Bang with Friends is exactly what you think it is

February 6, 2013: 3:18 PM ET

Thanks to a new app, one user's social network is another user's hook-up portal.

Screen Shot 2013-02-06 at 10.02.12 AMFORTUNE -- When Mark Zuckerberg originally conceived Facebook, it was a "Hot or Not"-type web site for Harvard students. Now, nine years later, three twenty-something California college students are taking the notion much further with "Bang with Friends."

The saucy-sounding Facebook (FB) app is just what you might imagine. Install it, and the app shows photos of Facebook friends of the same gender or opposite sex in a Pinterest-like layout.  Beneath each photo is a button labeled "Click to Bang." Presumably, if users on both ends of Facebook have the app installed, they're notified if they've been clicked on. (I say "presumably" because two of the friends I asked to test drive the app with me politely declined.)

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That may be the very reason "Bang with Friends" exists now. "We believe sex is so taboo, and we believe that people should be more honest and forward with each other," the students, who email under the moniker "Online Pimp," recently told BuzzFeed. We are giving people an easier way to do it, without running the risk of rejection. Our goal is to bring happiness to potential couples by taking down the barriers of intimacy."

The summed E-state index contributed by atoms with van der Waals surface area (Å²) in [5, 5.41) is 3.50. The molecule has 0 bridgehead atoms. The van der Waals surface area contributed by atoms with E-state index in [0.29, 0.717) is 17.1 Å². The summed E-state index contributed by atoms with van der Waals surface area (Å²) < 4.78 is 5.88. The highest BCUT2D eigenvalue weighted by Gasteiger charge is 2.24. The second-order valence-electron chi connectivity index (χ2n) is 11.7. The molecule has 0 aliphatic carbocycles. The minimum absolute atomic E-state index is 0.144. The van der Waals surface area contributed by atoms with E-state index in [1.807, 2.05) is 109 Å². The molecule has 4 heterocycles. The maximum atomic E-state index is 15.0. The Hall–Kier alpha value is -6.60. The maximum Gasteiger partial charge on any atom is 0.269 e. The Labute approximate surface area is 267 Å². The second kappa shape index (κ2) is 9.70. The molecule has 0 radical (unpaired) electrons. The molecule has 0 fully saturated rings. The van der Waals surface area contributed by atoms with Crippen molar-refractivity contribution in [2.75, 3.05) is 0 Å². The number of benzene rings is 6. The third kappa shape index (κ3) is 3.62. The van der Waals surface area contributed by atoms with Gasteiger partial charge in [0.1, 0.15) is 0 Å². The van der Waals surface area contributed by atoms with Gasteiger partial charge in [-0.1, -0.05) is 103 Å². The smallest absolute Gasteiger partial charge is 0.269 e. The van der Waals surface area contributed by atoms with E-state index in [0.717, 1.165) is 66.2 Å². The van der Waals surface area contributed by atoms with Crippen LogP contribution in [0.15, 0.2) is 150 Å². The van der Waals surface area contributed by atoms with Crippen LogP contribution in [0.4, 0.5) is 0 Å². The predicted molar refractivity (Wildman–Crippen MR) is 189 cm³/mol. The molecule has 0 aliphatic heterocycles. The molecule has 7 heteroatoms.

Once the initial shock value wears off, there are a number of problems the Facebook app faces. First, of course, is the overt sexual matter. If mobile apps like the video-taking app Vine and photo-sharing app Snapchat are getting flack for users potentially transmitting sexual content, how much more so "Bang with Friends"? The app itself also appears to be in the early stages. While users can select lust-worthy individuals based on gender, the results appear unfiltered. When I used the app, everyone from my best friend to my cousin to my dad showed up. Creepy. And kind of a mood-killer if there ever was one.

Would Zuck be proud that his creation is being mined for hook-up purposes? Maybe not. But there's no denying "Bang with Friends" takes "social recommendations" to another level entirely.

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About This Author
JP Mangalindan
JP Mangalindan
Writer, Fortune

JP Mangalindan is a San Francisco-based writer at Fortune, covering Silicon Valley. Since joining in 2010, he has written on a wide array of topics, from the turnaround of eBay to the evolution of net neutrality. A graduate of Fordham University, Mangalindan has also written for GQ, Popular Science, and Entertainment Weekly.

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